Even in areas not included in the canon of imperial education, like art, athletics, and music, in order to give children a sense of what they want and who they are, we need to step back from our grand ideas of perfection, and let them find their way. An example is my daughter's gymnastics. She loves gymnastics. She was the toddler who would hang on everything, climb everything, and could execute a forward roll before she could talk. We found a gym that fosters strength, self-esteem, and skilled gymnasts. We spend a lot of time and a lot of money there. But recently she reached a point where she had to decide if she was going to go the competitive route, which eventually means 14 hours or more a week of practice plus traveling and meets, but means she would be shaped into a strong and perfect gymnast; or we had to take the "Eagles" route, where girls get medals no matter what at their few competitions and advance to the next level just by continuing on, not through perfecting skills. I really struggled with this choice (and I hate having to make it now - she's only seven!), because the high level of competition with choice A doesn't feel like a good fit, and it feels too critical and pushy to me (for my daughter's personality and needs). But choice B feels like they just don't care. Like if you're not going to head for the Olympics, we'll still take your money and give your kid something to do, but we won't care that much about it. I feel those non-competitive kids still need to be met where they are and encouraged and coached, no matter what. But our culture doesn't support that idea.

We decided to go the Eagles route, because my seven-year-old is not interested in making gymnastics the be-all-and-end-all-center-of-the-universe. But a part of me watched the top level girls work out and do their routines, and I feel a sense of longing and regret. What if my daughter could be like that? I realized that underneath this feeling was a desire for her to have a Thing in the world, and this desire comes from my not knowing what my Thing is. I envy people who got a degree in something and go do that thing and identify with it and get accolades for it and that is their Thing. I had equated having a Thing with being fulfilled.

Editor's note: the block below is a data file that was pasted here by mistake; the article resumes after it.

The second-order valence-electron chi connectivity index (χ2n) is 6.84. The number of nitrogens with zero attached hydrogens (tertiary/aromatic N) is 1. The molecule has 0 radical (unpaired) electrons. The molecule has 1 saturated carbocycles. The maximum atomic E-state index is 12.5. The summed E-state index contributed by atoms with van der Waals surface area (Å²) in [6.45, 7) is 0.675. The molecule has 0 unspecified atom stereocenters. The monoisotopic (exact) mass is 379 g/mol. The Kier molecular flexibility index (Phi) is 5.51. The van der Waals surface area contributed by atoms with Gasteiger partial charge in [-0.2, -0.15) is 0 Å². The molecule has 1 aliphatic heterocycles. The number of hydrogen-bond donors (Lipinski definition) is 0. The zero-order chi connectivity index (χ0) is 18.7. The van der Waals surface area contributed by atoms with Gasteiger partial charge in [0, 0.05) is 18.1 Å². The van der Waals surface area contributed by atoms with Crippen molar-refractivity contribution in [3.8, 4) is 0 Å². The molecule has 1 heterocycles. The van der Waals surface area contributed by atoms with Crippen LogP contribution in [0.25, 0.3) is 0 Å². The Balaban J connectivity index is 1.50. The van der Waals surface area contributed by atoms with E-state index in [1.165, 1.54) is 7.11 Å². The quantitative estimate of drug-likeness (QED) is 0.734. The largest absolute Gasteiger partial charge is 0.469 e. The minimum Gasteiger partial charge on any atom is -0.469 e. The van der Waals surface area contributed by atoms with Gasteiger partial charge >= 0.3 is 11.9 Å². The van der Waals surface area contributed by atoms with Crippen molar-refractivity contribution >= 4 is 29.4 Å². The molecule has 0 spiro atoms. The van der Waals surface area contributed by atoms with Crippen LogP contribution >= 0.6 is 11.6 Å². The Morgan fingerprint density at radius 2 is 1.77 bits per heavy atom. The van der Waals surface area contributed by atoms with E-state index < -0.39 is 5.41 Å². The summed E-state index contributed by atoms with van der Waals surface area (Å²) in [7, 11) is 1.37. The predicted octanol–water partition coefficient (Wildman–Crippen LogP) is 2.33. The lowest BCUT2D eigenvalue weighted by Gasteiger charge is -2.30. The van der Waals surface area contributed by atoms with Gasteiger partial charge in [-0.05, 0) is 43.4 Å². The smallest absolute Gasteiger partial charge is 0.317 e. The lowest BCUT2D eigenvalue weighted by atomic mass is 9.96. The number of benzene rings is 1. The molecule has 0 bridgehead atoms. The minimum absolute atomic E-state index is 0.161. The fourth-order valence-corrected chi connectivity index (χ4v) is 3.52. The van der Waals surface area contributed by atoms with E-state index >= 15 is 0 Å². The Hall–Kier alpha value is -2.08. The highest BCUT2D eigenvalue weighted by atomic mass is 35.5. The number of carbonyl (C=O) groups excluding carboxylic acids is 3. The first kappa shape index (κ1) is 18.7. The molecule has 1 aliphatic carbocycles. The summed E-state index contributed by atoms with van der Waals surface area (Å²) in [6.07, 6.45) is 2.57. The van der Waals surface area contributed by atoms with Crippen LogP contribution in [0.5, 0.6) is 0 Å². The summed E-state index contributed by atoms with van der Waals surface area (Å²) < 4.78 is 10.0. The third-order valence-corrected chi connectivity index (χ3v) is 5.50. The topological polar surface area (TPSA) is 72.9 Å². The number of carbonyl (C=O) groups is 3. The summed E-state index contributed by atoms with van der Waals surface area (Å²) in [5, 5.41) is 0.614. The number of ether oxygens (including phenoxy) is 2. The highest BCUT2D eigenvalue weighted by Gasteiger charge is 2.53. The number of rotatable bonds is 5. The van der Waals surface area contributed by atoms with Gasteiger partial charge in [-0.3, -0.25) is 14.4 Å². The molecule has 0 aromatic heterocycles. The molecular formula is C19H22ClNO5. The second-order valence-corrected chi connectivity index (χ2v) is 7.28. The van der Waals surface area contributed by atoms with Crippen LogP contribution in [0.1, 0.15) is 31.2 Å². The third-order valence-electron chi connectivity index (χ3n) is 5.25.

It's not about having a Thing. It's about feeling satisfaction and fulfillment - which might mean having a Thing, or it might mean doing gymnastics just for fun, or having lots of little things, or it might mean earning lots of money - but then knowing what to do with that money and not judging oneself on the money or the accolades themselves. And I think most people don't know how to get there. Because most people were schooled in the traditional system.

So I'll continue to value all the little things I do - writing, gardening, walking to the library, belly dancing while I cook breakfast - that fulfill me. And I will encourage my kids to do the same. I should mention, too, that I think a huge part of feeling fulfilled and motivated in life is a rich spiritual life. 

And that's the reason we homeschool (and specifically, we Flowschool, if you will - sort of unschooling meets TJEd). To help my children grow up to be people who know what they want from the inside and how to achieve it in the world.


Wednesday, February 6, 2013

Environmental Education Activities

Eleven activities for outdoor education for elementary grade students: http://www.plt.org/environmental-education-for-early-childhood. Scroll down to "Student Activities."
A homeschool family could easily incorporate one a month to expand your outdoor /environmental education activities.

Looking for PK or secondary? Try these links here: http://csfs.colostate.edu/pages/project-learning-tree.html#activity-guides

The easiest way to learn about the natural world is just to get out in it. Find a local trail, park, beach, or other habitat to explore, question, and fall in love with.

Monday, January 28, 2013

Homeschooling as Integral Spiritual Practice

Every day of homeschooling is hard. Every day of homeschooling is brilliant and a blessing. A lot like parenting, or living life. It's a great lesson in spiritual awareness and committing to flow.

I read something recently about how we moms today feel guilt no matter what we do. No matter which way I choose, there is always someone there to tell me it is grossly insufficient. If I homeschool I'm selfish and don't trust anyone and have a self-righteous complex. If I send my kids to school I am failing them and letting my family be run by the government and giving my power away to a teacher.

What if it's not so cut-and-dried? What if we flux and flow - school for the purpose of being part of community (or whatever one's reasons), homeschool to center in family, half time school for both, adjusting to the emotional needs of everyone in the family as we go? Isn't that, after all, why most of us chose to homeschool - to respond to the varied needs of everyone in the family?


We moms, whether we work or stay home, homeschool or send our kids to school, we need to stop focusing on the insufficiencies and look at the deeper flow, deeper reasons behind what we do. And we need to allow that to flux as needed.